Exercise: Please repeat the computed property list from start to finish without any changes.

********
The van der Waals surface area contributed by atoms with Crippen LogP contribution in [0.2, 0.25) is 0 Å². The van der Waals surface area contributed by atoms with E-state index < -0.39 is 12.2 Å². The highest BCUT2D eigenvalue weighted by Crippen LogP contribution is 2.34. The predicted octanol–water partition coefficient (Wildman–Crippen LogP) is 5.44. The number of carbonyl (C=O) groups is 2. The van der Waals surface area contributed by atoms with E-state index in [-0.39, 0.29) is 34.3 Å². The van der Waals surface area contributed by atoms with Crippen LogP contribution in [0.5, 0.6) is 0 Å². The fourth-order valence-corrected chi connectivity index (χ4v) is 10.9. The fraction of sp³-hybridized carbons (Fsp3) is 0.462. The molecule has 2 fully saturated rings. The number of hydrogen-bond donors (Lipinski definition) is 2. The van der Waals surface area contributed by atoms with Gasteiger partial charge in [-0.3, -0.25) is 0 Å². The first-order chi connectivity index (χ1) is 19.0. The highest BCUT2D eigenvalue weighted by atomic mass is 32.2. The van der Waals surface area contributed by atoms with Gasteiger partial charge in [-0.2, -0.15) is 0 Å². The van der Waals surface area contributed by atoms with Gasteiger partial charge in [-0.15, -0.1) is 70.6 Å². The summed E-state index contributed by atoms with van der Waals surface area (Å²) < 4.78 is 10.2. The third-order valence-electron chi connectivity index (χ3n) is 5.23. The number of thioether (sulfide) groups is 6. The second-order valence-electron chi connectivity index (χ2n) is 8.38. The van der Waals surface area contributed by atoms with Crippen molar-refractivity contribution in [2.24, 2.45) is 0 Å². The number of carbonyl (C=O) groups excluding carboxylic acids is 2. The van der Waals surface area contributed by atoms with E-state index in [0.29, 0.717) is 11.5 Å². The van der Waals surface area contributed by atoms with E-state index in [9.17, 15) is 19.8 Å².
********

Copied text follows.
The van der Waals surface area contributed by atoms with Crippen LogP contribution in [0.2, 0.25) is 0 Å². The van der Waals surface area contributed by atoms with E-state index < -0.39 is 12.2 Å². The highest BCUT2D eigenvalue weighted by Crippen LogP contribution is 2.34. The predicted octanol–water partition coefficient (Wildman–Crippen LogP) is 5.44. The number of carbonyl (C=O) groups is 2. The van der Waals surface area contributed by atoms with E-state index in [-0.39, 0.29) is 34.3 Å². The van der Waals surface area contributed by atoms with Crippen LogP contribution in [0.5, 0.6) is 0 Å². The fourth-order valence-corrected chi connectivity index (χ4v) is 10.9. The fraction of sp³-hybridized carbons (Fsp3) is 0.462. The molecule has 2 fully saturated rings. The number of hydrogen-bond donors (Lipinski definition) is 2. The van der Waals surface area contributed by atoms with Gasteiger partial charge in [-0.3, -0.25) is 0 Å². The first-order chi connectivity index (χ1) is 19.0. The highest BCUT2D eigenvalue weighted by atomic mass is 32.2. The van der Waals surface area contributed by atoms with Gasteiger partial charge in [-0.2, -0.15) is 0 Å². The van der Waals surface area contributed by atoms with Gasteiger partial charge in [-0.15, -0.1) is 70.6 Å². The summed E-state index contributed by atoms with van der Waals surface area (Å²) < 4.78 is 10.2. The third-order valence-electron chi connectivity index (χ3n) is 5.23. The number of thioether (sulfide) groups is 6. The second-order valence-electron chi connectivity index (χ2n) is 8.38. The van der Waals surface area contributed by atoms with Crippen molar-refractivity contribution in [2.24, 2.45) is 0 Å². The number of carbonyl (C=O) groups excluding carboxylic acids is 2. The van der Waals surface area contributed by atoms with E-state index in [0.29, 0.717) is 11.5 Å². The van der Waals surface area contributed by atoms with E-state index in [9.17, 15) is 19.8 Å².